Current Status: beginning of Chapter 14, 9:42 hours in, 362 enemies killed, a whole bunch of screenshots taken.
Note to self: When the inevitable “everything sucks, there’s nothing good out” mope-fest happens later this year, remind yourself that in one 4-day span in May, Captain America: Civil War came out and kicked ass, Radiohead put out a new excellent album that kicked ass (albeit in a quiet, elegiac way), and that Uncharted 4 did what Uncharted 4 does, which is to kick ass all over the goddamned place.
I don’t know where to begin with this post, which is OK, since it’s not a proper review. I mean, I could talk about a million different things – the extraordinary presentation (not just graphically – the audio is just as spectacular), the dramatic changes to the combat (i.e., it doesn’t feel as endless as it used to, and enemies are far less bullet-spongey than before), the fantastic writing and voice acting (and facial animation, too).
The best thing about the game so far, though, is the pacing. My biggest fear for Uncharted 4 was that it would be all combat, all the time, with a minimal emphasis on exploration and traversal and puzzle solving; as it happens, I was completely and utterly wrong on all counts. This game is all about exploration and traversal and puzzle solving; indeed, as you progress you’ll find that there are multiple paths to your eventual destination, which means that if, like me, you’re hungry for finding hidden collectibles, you will drive yourself completely insane trying to make sure you’ve covered every possible square inch before moving on to the next area.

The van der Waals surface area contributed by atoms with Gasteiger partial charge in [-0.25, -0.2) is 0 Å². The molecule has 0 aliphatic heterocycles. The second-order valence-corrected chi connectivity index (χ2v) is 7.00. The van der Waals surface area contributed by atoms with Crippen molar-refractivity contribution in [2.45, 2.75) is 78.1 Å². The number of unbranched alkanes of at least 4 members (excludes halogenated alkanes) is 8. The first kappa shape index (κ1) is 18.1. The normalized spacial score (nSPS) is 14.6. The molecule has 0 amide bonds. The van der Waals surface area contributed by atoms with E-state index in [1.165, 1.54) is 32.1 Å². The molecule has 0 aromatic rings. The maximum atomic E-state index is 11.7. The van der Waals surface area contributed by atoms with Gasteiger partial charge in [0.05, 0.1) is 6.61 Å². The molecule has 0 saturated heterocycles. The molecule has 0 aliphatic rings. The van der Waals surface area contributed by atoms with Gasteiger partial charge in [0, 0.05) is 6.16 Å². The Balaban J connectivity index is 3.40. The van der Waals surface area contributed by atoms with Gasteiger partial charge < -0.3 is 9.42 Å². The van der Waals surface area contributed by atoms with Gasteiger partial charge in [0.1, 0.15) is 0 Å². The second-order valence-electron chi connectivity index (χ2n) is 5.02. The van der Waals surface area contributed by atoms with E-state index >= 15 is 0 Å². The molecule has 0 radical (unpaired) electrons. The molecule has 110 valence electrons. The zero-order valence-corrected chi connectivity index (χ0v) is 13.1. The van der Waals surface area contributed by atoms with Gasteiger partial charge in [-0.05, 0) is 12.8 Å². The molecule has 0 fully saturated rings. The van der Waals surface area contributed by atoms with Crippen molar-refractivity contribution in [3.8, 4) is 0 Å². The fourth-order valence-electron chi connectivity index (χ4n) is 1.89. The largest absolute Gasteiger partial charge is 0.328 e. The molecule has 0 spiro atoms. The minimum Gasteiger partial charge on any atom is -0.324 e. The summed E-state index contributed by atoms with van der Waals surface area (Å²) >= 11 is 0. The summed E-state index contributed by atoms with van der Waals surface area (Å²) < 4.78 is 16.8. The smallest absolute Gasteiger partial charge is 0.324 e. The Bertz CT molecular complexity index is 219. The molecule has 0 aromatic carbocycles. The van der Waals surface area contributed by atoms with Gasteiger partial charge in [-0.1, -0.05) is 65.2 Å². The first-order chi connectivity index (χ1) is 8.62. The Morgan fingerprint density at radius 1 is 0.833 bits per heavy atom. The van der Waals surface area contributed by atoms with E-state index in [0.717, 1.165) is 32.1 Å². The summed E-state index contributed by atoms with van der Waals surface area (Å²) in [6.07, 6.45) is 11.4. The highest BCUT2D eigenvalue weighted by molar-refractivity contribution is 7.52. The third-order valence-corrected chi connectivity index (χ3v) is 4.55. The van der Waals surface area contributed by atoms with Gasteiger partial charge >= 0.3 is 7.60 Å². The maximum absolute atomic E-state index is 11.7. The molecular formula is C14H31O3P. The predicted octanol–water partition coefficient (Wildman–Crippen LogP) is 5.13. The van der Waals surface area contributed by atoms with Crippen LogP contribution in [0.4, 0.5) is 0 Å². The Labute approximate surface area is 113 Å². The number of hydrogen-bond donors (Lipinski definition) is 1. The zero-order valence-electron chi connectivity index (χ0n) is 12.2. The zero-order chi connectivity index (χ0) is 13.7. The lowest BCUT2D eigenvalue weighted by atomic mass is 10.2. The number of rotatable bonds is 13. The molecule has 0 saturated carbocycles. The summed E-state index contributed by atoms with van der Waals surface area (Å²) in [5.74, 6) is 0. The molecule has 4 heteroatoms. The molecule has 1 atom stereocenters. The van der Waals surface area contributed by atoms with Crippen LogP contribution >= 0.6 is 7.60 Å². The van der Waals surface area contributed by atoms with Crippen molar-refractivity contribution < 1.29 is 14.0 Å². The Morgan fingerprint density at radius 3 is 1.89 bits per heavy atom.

The game is very content to take its time – or, rather, to let you take your time. Chapter 4 is perhaps the best example of this so far, as it starts with Nathan exploring his attic. The attention to detail in this chapter is simply staggering; every pixel has been placed with care and attention, and I’m not sure I’ve ever enjoyed wandering around a digital house before. Every detail tells a story, and in these details you learn about Nate’s domestic life: the quality of his marriage, the disappointment and regret he feels in the life he’s walked away from, the rut he’s fallen into. Nate is no longer a freelance treasure hunter; he is a shadow of his former self, and everyone around him knows it better than he does.
Apparently there’s still quite a bit of game left. As I noted above, I’m a little less than 10 hours into it, and I thought I was nearing the end, but apparently the game is closer to 20 hours. And in retrospect, I can see that there are still some significant story beats that need to get tied up; if this is the definitive, capital-E END of Naughty Dog’s involvement in the Nathan Drake saga, and Naughty Dog has made it explicitly clear that the end of this game is it as far as they’re concerned, then there’s quite a bit more to deal with beyond simply getting to the treasure.
I am happy that there’s quite a bit more to deal with.